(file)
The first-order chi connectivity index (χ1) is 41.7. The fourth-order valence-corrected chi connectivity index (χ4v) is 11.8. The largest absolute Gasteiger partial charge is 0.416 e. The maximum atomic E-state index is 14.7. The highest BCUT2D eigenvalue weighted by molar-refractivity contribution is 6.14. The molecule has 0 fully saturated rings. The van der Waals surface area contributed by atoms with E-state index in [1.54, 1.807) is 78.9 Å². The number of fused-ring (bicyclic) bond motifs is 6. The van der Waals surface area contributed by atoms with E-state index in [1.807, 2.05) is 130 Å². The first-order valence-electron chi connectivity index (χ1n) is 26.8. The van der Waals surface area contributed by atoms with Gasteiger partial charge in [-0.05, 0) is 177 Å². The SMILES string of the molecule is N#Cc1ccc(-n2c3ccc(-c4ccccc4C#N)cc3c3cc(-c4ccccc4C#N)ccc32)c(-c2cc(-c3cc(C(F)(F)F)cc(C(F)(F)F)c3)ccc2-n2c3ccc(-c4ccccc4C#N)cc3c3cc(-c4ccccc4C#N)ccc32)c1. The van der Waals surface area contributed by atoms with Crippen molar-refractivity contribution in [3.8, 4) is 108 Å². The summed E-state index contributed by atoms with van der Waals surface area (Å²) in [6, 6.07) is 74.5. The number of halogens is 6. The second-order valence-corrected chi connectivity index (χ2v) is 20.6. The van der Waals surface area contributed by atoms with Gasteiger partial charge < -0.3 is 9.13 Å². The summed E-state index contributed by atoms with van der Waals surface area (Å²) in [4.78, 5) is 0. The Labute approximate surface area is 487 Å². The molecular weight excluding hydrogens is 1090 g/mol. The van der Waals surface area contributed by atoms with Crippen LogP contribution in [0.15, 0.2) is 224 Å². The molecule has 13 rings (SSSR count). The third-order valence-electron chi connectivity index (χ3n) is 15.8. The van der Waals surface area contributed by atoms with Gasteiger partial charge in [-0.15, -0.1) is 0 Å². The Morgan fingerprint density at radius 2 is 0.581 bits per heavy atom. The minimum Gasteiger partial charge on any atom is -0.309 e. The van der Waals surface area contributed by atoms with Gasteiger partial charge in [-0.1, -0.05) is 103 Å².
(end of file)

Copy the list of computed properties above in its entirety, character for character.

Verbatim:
The first-order chi connectivity index (χ1) is 41.7. The fourth-order valence-corrected chi connectivity index (χ4v) is 11.8. The largest absolute Gasteiger partial charge is 0.416 e. The maximum atomic E-state index is 14.7. The highest BCUT2D eigenvalue weighted by molar-refractivity contribution is 6.14. The molecule has 0 fully saturated rings. The van der Waals surface area contributed by atoms with E-state index in [1.54, 1.807) is 78.9 Å². The number of fused-ring (bicyclic) bond motifs is 6. The van der Waals surface area contributed by atoms with E-state index in [1.807, 2.05) is 130 Å². The first-order valence-electron chi connectivity index (χ1n) is 26.8. The van der Waals surface area contributed by atoms with Gasteiger partial charge in [-0.05, 0) is 177 Å². The SMILES string of the molecule is N#Cc1ccc(-n2c3ccc(-c4ccccc4C#N)cc3c3cc(-c4ccccc4C#N)ccc32)c(-c2cc(-c3cc(C(F)(F)F)cc(C(F)(F)F)c3)ccc2-n2c3ccc(-c4ccccc4C#N)cc3c3cc(-c4ccccc4C#N)ccc32)c1. The van der Waals surface area contributed by atoms with Crippen molar-refractivity contribution in [3.8, 4) is 108 Å². The summed E-state index contributed by atoms with van der Waals surface area (Å²) in [6, 6.07) is 74.5. The number of halogens is 6. The second-order valence-corrected chi connectivity index (χ2v) is 20.6. The van der Waals surface area contributed by atoms with Gasteiger partial charge < -0.3 is 9.13 Å². The summed E-state index contributed by atoms with van der Waals surface area (Å²) in [4.78, 5) is 0. The Labute approximate surface area is 487 Å². The molecular weight excluding hydrogens is 1090 g/mol. The van der Waals surface area contributed by atoms with Crippen LogP contribution in [0.15, 0.2) is 224 Å². The molecule has 13 rings (SSSR count). The third-order valence-electron chi connectivity index (χ3n) is 15.8. The van der Waals surface area contributed by atoms with Gasteiger partial charge in [-0.15, -0.1) is 0 Å². The Morgan fingerprint density at radius 2 is 0.581 bits per heavy atom. The minimum Gasteiger partial charge on any atom is -0.309 e. The van der Waals surface area contributed by atoms with Gasteiger partial charge in [-0.1, -0.05) is 103 Å².